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Five Lessons Learned for Increasing Holiday Sales This Year

Guest Blog by Shelley E. Kohan

Many of us have been retailers for a long time. Once upon a time, we wrote sales checks (yes, with a pen) and calculated labor hours using manual time sheets. But what has always set us apart has been our unique, innate ability for instinct and intuition. We have remained in the business successfully by making decisions based on our experiences in the field.

We are retail warriors. Occasionally, we will back up our decisions with data. Having jumped on the technology bandwagon for the past decade, I am surprised to find that what we know and what we do about it may sometimes be very different. A case in point is the following post-2011 holiday analysis, which reveals some staggering insights from retail warriors across the United States.

As we enter the 2012 holiday season, here are some insights to help deploy your resources more effectively for increased sales to drive this year’s performance. After analyzing more than 40 U.S. retail store chains’ performance and examining the in-store behaviors of more than 20 million shoppers between Thanksgiving weekend and Dec. 31, 2011, here’s what we found:

1.     Don’t Underestimate First Weekends in November.

Retailers are missing early season traffic by not having enough staff the first two weekends in November. Many retailers extend their existing staff first before hiring new associates, or new hires start but do not hit the selling floor until the third week of November. Hired, trained sales associates need to be on the floor and ready to sell by the first Saturday of November.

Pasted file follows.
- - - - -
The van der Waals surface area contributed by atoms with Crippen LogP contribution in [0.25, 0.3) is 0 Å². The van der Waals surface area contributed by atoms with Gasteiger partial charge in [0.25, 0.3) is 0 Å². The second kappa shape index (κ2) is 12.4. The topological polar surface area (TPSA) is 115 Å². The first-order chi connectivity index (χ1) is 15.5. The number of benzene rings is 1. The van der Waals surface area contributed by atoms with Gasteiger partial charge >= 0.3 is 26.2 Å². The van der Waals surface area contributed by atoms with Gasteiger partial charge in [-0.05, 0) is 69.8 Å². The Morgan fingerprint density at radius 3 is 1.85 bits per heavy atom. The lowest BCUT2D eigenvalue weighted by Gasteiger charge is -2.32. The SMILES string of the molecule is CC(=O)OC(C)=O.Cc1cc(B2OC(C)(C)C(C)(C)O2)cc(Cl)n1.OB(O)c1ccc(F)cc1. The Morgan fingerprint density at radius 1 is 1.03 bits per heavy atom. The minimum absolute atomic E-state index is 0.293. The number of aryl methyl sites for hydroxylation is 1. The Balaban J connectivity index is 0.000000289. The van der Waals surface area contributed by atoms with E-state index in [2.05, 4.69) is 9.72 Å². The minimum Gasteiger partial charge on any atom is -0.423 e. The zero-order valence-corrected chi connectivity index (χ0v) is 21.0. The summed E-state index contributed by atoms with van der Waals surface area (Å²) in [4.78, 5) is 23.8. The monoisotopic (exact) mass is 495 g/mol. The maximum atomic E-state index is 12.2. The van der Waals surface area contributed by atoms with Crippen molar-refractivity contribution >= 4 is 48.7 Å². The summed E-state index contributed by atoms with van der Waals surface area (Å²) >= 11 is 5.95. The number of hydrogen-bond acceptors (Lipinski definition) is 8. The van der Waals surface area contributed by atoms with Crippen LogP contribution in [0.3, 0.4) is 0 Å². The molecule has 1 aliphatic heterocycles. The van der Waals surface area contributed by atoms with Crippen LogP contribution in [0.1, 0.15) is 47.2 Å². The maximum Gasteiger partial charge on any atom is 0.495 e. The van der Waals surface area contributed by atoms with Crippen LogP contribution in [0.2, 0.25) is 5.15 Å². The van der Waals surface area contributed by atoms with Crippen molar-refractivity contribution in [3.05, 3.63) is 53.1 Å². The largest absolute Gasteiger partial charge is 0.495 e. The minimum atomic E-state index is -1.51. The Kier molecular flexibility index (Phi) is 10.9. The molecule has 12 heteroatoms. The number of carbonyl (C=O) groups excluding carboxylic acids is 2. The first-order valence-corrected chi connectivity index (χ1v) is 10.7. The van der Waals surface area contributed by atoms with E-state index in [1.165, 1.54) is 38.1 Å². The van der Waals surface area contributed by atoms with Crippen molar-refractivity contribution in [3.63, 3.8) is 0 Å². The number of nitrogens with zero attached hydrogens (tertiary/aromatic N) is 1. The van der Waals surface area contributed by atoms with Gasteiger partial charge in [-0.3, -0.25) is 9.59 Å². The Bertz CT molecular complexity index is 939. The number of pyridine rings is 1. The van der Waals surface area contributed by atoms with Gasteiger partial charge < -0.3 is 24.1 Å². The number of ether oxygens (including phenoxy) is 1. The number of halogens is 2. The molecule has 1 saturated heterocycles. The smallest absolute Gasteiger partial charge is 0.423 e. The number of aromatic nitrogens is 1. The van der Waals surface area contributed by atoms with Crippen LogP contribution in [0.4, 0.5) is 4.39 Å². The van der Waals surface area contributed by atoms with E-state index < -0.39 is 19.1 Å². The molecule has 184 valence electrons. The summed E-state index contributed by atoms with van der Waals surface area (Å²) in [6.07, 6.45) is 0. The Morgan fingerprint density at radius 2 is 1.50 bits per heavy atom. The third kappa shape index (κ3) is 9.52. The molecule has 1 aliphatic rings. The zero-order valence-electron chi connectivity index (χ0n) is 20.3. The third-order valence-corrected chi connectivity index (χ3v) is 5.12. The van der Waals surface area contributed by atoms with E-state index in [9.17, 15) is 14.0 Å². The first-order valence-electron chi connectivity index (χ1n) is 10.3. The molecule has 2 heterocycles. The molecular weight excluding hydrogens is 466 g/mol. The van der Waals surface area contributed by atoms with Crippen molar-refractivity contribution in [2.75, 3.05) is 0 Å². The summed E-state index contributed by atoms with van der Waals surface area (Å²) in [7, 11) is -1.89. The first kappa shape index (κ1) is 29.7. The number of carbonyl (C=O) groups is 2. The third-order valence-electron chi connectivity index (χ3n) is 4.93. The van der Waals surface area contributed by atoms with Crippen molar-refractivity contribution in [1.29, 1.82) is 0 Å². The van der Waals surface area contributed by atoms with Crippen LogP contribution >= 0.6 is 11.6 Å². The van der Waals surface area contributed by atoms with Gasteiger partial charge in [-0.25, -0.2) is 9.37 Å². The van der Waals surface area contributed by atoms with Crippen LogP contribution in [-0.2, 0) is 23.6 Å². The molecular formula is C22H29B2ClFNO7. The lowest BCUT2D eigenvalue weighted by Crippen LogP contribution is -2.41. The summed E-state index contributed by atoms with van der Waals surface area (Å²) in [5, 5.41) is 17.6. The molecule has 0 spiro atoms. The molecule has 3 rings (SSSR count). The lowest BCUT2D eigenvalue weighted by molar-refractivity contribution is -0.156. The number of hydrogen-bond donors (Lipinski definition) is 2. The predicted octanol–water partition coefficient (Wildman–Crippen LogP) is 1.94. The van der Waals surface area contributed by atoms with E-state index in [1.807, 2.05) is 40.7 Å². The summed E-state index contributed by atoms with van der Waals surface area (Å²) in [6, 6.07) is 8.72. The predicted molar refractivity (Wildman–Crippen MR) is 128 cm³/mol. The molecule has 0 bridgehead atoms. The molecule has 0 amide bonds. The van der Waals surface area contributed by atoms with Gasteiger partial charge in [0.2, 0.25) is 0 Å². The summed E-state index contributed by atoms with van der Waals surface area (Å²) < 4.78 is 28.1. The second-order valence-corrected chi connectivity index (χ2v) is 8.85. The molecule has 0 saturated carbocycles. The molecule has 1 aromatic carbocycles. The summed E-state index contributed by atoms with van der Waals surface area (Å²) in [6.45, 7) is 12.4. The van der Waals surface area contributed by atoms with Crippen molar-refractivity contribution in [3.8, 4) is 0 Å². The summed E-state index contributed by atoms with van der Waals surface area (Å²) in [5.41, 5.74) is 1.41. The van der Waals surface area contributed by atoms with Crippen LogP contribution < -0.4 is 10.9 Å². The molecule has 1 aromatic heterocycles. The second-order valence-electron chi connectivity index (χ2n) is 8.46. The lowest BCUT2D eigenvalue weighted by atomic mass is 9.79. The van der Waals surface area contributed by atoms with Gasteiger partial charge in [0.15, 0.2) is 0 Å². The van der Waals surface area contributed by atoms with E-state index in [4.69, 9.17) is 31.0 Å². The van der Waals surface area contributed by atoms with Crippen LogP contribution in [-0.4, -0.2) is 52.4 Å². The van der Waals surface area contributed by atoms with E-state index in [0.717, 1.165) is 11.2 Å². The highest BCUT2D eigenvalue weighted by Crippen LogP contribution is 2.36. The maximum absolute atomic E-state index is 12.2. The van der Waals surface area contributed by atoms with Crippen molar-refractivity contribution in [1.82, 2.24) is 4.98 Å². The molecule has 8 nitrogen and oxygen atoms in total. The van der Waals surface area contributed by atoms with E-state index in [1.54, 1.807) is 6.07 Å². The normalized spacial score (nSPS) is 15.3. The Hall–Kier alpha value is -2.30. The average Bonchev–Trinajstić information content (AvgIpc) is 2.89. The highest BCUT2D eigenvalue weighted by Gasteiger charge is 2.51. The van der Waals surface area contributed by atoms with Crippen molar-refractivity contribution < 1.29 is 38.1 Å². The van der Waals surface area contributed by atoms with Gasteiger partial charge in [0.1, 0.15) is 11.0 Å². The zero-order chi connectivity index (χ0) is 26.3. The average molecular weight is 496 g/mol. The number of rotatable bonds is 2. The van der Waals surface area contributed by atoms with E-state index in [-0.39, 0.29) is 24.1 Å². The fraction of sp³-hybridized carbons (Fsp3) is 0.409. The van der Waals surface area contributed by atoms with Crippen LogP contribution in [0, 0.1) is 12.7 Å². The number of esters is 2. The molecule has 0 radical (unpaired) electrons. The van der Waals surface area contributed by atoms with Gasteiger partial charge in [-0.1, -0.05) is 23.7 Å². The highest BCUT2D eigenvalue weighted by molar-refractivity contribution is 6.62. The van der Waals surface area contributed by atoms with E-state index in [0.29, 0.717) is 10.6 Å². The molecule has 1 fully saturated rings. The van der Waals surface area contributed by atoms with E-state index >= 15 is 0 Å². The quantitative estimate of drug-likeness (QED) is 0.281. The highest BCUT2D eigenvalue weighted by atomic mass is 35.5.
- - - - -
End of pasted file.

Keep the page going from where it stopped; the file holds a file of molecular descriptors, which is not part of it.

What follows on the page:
2.     The Post-Christmas Sale Is No Joke.

The time after the Christmas holiday remains a great opportunity for most retailers. Shoppers continues to hit the stores only to find the holiday help is gone! Obviously, conversion drops due to returns, making it difficult to maximize sales and service. However, the store traffic still represent a “selling opportunity” − especially with the escalating trend of gift cards as holiday gifts.

Am I crazy to suggest one and two above? Do I get that payrolls are tight and stores simply cannot add expense? (Of course I do, I’m a retail warrior.) In-store analytics extract the details from the data and provide you with the knowledge to maximize the nuggets of information you discover. Simply adding staff will not give you a full return on investment for the suggestions above. Instead, do the following:

3.     Shift Staffing Hours.

Move hours out of the middle of the week when most retailers are over-staffed. Also, hire in shifts or increments to accommodate the high weekend traffic in November. By looking at the by-hour and by-day traffic-to-conversion comparison, there will be opportunities to shift staffing to when you need it most.

4.     Treat Dec. 26 Like Black Friday. 

Most retailers experience similar traffic on Dec. 26 as they do on Black Friday. Make it all-hands-on-deck. (We think we do, but it’s worth double-checking staff hours for this day.)

5.     The New Year’s Eve Holiday is Marketing’s Best-Kept Secret.

Shoppers are still out in the stores and want to shop. Give them incentives to buy! Create events in the store to drive traffic and conversion.

The overwhelming majority of holiday buying still occurs in brick-and-mortar stores – 95.5 percent of it, according to the U.S. Department of Commerce. To all the retail warriors out there, let’s decide to make it an even bigger 2012 – armed with our killer instincts and the supporting data.

Shelley E. Kohan is vice president of retail consulting at RetailNext and has more than 20 years of experience in the retail industry, focused on luxury brands within the department and specialty store sector. She also is an instructor at the Fashion Institute of Technology of the State University of New York in the fashion merchandising management program. She can be reached at shelley@bviretailnext.com.

Retail Merchandiser magazine is pleased to present the points of view of many different industry stakeholders. If you would like to contribute your own guest blog to our site, please contact the editor at russ.gager@phoenixmediacorp.com.




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